Gathering the straws of life together

National Heart Foundation Tick

National Heart Foundation Tick

When I spoke about the National Heart Foundation Tick recently with my sister Debbie, she told me it was no longer trustworthy. I was astonished to hear this and decided to investigate.

The National Heart Foundation Tick has been a trusted symbol since 1989. It was the most recognised food labelling program for 26 years. That is, until December 2015 when the heart foundation retired the tick! I was wondering what I was doing in my retirement when the tick retired? Nobody told me!

Then thinking back to late 2015 it was when we moved from Maleny to Toowoomba. I was very busy unpacking in our rental house while out and about looking for a new home to buy. Even then I wonder how I missed it?

The downfall of the “tick of approval” came about once the Heart Foundation started given “The Tick” to McDonald’s chicken nuggets and then to Milo. This ended in “The Tick” getting the flick! It was replaced by the Health Star Rating Program.

Even though I have seen the Health Star Rating stars on supermarket packaging, nothing clicked with me! I did not know that it replaced the “The Tick”. The plan was to phase out the Heart Foundation Tick over 12-24 months. That means, at the latest by December 2017.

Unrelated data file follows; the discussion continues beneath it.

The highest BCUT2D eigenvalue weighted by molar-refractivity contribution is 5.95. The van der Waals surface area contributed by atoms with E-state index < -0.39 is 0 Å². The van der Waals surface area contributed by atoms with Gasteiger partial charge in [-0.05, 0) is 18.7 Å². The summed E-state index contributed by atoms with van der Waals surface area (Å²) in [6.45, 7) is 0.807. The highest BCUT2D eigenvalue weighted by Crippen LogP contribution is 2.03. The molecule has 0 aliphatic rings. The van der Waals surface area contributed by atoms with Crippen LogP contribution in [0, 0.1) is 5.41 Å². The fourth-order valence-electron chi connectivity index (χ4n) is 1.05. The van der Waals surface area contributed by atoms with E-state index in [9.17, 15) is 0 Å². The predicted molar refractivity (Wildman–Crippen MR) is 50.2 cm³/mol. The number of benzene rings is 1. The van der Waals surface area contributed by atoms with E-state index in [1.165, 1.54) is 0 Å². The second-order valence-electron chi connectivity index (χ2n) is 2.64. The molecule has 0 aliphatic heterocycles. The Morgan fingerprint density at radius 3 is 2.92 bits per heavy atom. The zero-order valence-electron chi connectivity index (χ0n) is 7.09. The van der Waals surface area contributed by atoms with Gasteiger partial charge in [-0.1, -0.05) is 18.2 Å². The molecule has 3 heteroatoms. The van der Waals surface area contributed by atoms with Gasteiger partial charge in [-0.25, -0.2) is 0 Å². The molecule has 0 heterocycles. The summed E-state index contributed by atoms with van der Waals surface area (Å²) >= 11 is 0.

Yet, I am still finding products with the heart foundation “Tick of Approval”. I was very pleased when I recently saw the Heart Foundation Tick on frozen dinners at Aldi. I had to buy a few for my 92-year-old mother to try. Given that she is 92 years old this would give her a night off cooking. Yes, she still cooks for herself but is finding it more of a chore as she ages.

This frozen meal has the National Heart Foundation Tick. Taking a closer look it also has a 3.5 Health Star Rating.

Of course, with the Heart Foundation Tick on the frozen dinner many people would not bother to read the label. However, I am a big label reader! I have even thought I may have to have therapy for the habit! When I looked at the ingredients, sugar, fat, and salt the meals were healthy enough. They were not overloaded with sugar or salt. What I find these days that after so much concentration on our “sugar” habits, the worst offender is SALT! Therefore, I am convinced it is worthwhile taking the time to read the list of ingredients on the labels. I conscientiously read the labels on several similar products for a comparison, then I make a choice.

But not everyone has the time to read the labels. This must be the reason some companies are hanging on to the Heart Foundation “Tick of Approval” for as long as they can. You see the tick, you pick the product.

It is only in the last week I have started looking for the Health Star Rating. Milo had a 4.5-star rating. However, after a campaign by the consumer group Choice earlier this year public health experts agreed that it could only claim 1.5-star rating. Nestlé has since removed the star rating symbols from their packaging!

The Health Star Rating Program is a joint Australia, state and territory governments and New Zealand Government initiative. It was developed with industry, public health and consumer groups. It is a voluntary system and implementation is over five years from June 2014. Read the “frequently asked questions” here.

The Health Star Rating will help us make quick decisions. Nonetheless, I think I will continue to read the labels and make up my own mind. Hopefully, the list of ingredients on the label is trustworthy?



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